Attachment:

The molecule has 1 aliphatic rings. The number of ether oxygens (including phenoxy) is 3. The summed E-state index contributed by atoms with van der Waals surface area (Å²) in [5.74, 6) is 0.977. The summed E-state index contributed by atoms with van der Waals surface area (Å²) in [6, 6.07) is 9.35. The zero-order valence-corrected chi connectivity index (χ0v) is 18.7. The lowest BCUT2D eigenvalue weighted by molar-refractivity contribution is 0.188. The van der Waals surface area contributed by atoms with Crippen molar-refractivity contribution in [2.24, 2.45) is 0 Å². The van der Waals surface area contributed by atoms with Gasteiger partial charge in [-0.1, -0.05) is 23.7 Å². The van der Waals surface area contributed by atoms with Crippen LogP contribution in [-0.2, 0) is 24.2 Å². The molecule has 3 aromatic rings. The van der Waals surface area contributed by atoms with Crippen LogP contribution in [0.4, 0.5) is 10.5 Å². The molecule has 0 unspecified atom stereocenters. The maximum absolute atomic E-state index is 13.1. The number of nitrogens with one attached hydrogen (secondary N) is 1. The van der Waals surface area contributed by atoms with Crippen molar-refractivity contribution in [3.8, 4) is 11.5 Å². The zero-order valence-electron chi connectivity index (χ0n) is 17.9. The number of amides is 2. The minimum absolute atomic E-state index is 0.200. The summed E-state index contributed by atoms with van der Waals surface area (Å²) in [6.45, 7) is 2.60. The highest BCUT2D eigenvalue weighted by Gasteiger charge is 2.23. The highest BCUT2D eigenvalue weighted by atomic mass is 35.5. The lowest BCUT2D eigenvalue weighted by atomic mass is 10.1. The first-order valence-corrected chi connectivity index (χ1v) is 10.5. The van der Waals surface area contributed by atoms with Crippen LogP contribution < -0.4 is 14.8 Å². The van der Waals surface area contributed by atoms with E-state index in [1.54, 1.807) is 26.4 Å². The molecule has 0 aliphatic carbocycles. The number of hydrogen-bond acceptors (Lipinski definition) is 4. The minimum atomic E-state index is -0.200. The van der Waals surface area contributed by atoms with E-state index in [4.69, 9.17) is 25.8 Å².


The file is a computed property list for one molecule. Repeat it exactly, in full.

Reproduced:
The molecule has 1 aliphatic rings. The number of ether oxygens (including phenoxy) is 3. The summed E-state index contributed by atoms with van der Waals surface area (Å²) in [5.74, 6) is 0.977. The summed E-state index contributed by atoms with van der Waals surface area (Å²) in [6, 6.07) is 9.35. The zero-order valence-corrected chi connectivity index (χ0v) is 18.7. The lowest BCUT2D eigenvalue weighted by molar-refractivity contribution is 0.188. The van der Waals surface area contributed by atoms with Crippen molar-refractivity contribution in [2.24, 2.45) is 0 Å². The van der Waals surface area contributed by atoms with Gasteiger partial charge in [-0.1, -0.05) is 23.7 Å². The van der Waals surface area contributed by atoms with Crippen LogP contribution in [-0.2, 0) is 24.2 Å². The molecule has 3 aromatic rings. The van der Waals surface area contributed by atoms with Crippen LogP contribution in [0.4, 0.5) is 10.5 Å². The molecule has 0 unspecified atom stereocenters. The maximum absolute atomic E-state index is 13.1. The number of nitrogens with one attached hydrogen (secondary N) is 1. The van der Waals surface area contributed by atoms with Crippen molar-refractivity contribution in [3.8, 4) is 11.5 Å². The zero-order valence-electron chi connectivity index (χ0n) is 17.9. The number of amides is 2. The minimum absolute atomic E-state index is 0.200. The summed E-state index contributed by atoms with van der Waals surface area (Å²) in [6.45, 7) is 2.60. The highest BCUT2D eigenvalue weighted by Gasteiger charge is 2.23. The highest BCUT2D eigenvalue weighted by atomic mass is 35.5. The lowest BCUT2D eigenvalue weighted by atomic mass is 10.1. The first-order valence-corrected chi connectivity index (χ1v) is 10.5. The van der Waals surface area contributed by atoms with Crippen LogP contribution < -0.4 is 14.8 Å². The van der Waals surface area contributed by atoms with E-state index in [1.54, 1.807) is 26.4 Å². The molecule has 0 aliphatic carbocycles. The number of hydrogen-bond acceptors (Lipinski definition) is 4. The minimum atomic E-state index is -0.200. The van der Waals surface area contributed by atoms with E-state index in [4.69, 9.17) is 25.8 Å².